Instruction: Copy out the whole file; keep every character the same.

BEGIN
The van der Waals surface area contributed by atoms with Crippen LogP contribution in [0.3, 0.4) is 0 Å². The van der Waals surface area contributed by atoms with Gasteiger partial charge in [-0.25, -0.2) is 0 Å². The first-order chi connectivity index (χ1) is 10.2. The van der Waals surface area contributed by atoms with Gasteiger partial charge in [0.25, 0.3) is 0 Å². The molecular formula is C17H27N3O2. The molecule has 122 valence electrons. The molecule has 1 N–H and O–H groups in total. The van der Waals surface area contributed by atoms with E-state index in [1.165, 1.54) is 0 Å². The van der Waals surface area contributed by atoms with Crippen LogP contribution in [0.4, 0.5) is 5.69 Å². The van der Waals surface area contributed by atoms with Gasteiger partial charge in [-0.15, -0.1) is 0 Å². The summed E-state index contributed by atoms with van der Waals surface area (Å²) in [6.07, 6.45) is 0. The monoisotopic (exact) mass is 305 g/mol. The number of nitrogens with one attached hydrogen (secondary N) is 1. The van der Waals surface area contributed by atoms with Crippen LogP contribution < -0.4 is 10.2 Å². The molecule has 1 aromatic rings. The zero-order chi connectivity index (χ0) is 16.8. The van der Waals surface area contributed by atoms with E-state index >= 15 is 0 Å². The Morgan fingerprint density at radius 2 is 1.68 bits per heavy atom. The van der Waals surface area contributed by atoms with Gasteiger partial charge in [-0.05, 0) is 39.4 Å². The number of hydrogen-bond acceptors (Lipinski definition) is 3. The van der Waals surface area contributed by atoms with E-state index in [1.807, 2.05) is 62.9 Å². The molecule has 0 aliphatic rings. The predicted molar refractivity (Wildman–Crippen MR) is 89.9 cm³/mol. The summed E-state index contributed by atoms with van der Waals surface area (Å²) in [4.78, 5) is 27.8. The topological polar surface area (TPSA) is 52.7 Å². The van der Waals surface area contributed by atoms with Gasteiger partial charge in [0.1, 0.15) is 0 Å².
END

The van der Waals surface area contributed by atoms with Crippen LogP contribution in [0.3, 0.4) is 0 Å². The van der Waals surface area contributed by atoms with Gasteiger partial charge in [-0.25, -0.2) is 0 Å². The first-order chi connectivity index (χ1) is 10.2. The van der Waals surface area contributed by atoms with Gasteiger partial charge in [0.25, 0.3) is 0 Å². The molecular formula is C17H27N3O2. The molecule has 122 valence electrons. The molecule has 1 N–H and O–H groups in total. The van der Waals surface area contributed by atoms with E-state index in [1.165, 1.54) is 0 Å². The van der Waals surface area contributed by atoms with Crippen LogP contribution in [0.4, 0.5) is 5.69 Å². The van der Waals surface area contributed by atoms with Gasteiger partial charge in [-0.15, -0.1) is 0 Å². The summed E-state index contributed by atoms with van der Waals surface area (Å²) in [6.07, 6.45) is 0. The monoisotopic (exact) mass is 305 g/mol. The number of nitrogens with one attached hydrogen (secondary N) is 1. The van der Waals surface area contributed by atoms with Crippen LogP contribution < -0.4 is 10.2 Å². The molecule has 1 aromatic rings. The zero-order chi connectivity index (χ0) is 16.8. The van der Waals surface area contributed by atoms with E-state index >= 15 is 0 Å². The Morgan fingerprint density at radius 2 is 1.68 bits per heavy atom. The van der Waals surface area contributed by atoms with Gasteiger partial charge in [-0.05, 0) is 39.4 Å². The number of hydrogen-bond acceptors (Lipinski definition) is 3. The van der Waals surface area contributed by atoms with E-state index in [1.807, 2.05) is 62.9 Å². The molecule has 0 aliphatic rings. The predicted molar refractivity (Wildman–Crippen MR) is 89.9 cm³/mol. The summed E-state index contributed by atoms with van der Waals surface area (Å²) in [4.78, 5) is 27.8. The topological polar surface area (TPSA) is 52.7 Å². The van der Waals surface area contributed by atoms with Gasteiger partial charge in [0.1, 0.15) is 0 Å².